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International Journal of Renewable Energy Resources X

International Journal of Renewable Energy Resources X

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Published by: Shubhra Deb Paul Joy on Apr 25, 2013
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 International Journal of Renewable Energy Resources X (20XX) XX-XX 
(8-Point type size)
Bangladesh University of Engineering and Technology (BUET), BangladeshEmail address: badhon0604131@yahoo.com
The research focuses the importance of energy efficient buildings in the climatic context of Dhaka to reduce theelectricity consumption through decreased use of aiconditioning units in commercial buildings. The focus has been facilitated by the fact that change of building façadematerials and façade patterns can have a significantcontribution in reducing the cooling demand of a building.And the fact has been represented in the research through acomparison on the basis of annual electricity consumptionand annual cooling load demand of four buildingorientations, likely- a typical concrete façade, a single glassfaçade and a totally new concept of building façade inBangladesh named as ‘Double Glass Façade’ including itstwo ventilation techniques as well as relevant theories. As,the trend for glass buildings in Dhaka city is growing day- by-day, the need for electricity and cooling requirements arealso in an increase. The research shows that only shiftingfrom single façade to double façade, 37% of the cooling loadof a twelve storied building may reduce whereas 47% of electricity consumption reduces while using double façadecompared to a typical concrete façade.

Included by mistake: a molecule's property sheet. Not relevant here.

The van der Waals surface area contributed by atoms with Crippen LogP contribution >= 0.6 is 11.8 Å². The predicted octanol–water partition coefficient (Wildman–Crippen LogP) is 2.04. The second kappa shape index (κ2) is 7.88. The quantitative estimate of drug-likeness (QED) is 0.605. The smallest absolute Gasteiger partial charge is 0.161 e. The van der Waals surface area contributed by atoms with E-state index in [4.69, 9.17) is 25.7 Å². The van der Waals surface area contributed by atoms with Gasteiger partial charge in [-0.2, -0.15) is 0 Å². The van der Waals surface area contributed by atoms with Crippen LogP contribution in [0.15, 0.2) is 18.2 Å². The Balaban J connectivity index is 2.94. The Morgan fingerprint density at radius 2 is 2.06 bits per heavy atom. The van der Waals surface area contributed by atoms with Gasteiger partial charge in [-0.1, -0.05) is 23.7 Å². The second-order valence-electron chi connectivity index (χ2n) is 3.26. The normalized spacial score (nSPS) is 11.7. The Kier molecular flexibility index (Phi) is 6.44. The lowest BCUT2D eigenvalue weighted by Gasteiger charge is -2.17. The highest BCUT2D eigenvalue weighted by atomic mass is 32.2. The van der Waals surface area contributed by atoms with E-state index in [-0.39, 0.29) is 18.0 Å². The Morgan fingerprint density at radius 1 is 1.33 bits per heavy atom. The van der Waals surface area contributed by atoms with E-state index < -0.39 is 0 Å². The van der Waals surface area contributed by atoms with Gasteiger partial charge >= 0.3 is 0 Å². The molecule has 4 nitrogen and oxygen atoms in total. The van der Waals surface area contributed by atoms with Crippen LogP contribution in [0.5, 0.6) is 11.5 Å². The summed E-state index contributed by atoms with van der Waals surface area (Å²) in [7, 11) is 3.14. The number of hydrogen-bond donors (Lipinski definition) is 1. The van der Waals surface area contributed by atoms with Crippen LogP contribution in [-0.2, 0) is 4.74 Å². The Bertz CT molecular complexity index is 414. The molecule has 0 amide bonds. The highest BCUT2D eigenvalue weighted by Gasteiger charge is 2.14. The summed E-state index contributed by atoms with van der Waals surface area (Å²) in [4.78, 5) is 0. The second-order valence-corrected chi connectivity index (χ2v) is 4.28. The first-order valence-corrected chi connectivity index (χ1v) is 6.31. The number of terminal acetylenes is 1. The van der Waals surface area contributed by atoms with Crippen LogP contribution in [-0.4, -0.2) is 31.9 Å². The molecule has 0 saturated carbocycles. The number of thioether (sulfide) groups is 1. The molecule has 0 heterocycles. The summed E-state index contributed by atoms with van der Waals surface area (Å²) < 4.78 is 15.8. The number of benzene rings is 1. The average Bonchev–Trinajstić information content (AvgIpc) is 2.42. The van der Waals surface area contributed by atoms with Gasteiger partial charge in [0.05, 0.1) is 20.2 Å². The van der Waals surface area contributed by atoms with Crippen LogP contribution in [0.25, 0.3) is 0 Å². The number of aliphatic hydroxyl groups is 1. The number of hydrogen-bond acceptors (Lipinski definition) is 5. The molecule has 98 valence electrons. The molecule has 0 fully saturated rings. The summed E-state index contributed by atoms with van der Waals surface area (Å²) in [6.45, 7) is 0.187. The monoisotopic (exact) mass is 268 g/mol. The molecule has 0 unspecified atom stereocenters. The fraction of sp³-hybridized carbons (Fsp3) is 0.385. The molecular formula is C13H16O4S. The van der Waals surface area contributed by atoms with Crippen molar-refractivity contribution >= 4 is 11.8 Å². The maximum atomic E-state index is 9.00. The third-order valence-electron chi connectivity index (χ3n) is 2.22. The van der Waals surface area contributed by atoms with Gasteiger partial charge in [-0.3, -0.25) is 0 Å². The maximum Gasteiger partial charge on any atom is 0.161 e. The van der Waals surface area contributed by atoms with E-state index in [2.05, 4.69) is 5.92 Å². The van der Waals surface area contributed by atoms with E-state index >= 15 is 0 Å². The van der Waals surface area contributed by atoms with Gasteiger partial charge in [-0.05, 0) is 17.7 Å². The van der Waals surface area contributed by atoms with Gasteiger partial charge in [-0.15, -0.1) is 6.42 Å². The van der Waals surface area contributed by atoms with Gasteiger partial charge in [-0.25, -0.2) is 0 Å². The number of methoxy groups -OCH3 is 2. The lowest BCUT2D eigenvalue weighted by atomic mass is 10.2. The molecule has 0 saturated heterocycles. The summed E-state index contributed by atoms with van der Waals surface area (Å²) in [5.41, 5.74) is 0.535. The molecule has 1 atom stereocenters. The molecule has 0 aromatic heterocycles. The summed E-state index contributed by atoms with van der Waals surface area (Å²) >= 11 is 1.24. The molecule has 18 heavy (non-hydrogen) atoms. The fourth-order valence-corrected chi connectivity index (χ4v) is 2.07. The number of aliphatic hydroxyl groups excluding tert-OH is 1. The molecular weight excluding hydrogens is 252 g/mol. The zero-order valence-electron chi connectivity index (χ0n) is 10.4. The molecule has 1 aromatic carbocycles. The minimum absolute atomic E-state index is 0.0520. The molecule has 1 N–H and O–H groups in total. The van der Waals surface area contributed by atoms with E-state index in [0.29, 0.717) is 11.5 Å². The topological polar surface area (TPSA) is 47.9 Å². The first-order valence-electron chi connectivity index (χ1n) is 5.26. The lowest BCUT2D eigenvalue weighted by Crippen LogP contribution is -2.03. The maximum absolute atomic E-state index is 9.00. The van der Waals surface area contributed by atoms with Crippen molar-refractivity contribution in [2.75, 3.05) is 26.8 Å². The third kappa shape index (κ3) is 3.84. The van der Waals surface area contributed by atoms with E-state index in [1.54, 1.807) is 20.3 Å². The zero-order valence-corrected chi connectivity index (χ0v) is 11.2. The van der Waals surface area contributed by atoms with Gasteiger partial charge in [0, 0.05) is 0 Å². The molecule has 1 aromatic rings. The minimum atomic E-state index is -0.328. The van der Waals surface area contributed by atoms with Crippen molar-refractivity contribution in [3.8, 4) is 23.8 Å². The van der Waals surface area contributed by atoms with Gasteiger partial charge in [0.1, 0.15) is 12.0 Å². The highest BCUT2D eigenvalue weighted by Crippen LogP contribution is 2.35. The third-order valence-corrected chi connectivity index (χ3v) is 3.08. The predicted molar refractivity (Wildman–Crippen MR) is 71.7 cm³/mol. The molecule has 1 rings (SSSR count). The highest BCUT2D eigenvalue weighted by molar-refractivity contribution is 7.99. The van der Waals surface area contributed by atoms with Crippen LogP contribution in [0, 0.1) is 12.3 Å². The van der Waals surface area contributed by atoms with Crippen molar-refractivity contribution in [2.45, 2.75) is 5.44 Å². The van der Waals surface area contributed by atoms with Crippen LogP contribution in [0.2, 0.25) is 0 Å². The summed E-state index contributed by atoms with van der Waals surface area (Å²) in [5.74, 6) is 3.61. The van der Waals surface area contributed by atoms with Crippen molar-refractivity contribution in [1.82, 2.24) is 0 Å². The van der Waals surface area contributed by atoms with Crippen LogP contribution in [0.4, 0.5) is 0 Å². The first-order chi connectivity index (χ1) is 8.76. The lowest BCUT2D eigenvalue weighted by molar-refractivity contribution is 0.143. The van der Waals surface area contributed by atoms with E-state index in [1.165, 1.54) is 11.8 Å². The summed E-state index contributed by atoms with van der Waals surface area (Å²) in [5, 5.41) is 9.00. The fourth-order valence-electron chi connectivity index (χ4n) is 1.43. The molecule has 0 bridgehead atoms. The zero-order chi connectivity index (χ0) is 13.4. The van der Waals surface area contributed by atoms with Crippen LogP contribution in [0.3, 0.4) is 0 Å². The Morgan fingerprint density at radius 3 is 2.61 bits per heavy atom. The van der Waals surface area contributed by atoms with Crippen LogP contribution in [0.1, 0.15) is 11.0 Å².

Keywords: Energy-efficient; Double facade building;Commercial buildings; Climate of Dhaka1.INTRODUCTION
Dhaka, known as a fast megacity of Asia carries a goodnumbers of buildings that hardly satisfy the requirementof sustainable energy concept. This research focuses thecommercial building sector which uses only 7% of theelectricity but the prime user of air conditioning unitresulting huge electricity consumption and considerableamount of CO2emission. The goal of the research is tomake our architects, engineers and policy makersconcern about the importance of energy efficient buildings as well as introduce a careful and new design process to produce buildings that use substantially lessenergy without compromising occupant comfort or the building’s functionality, changing its material and façade pattern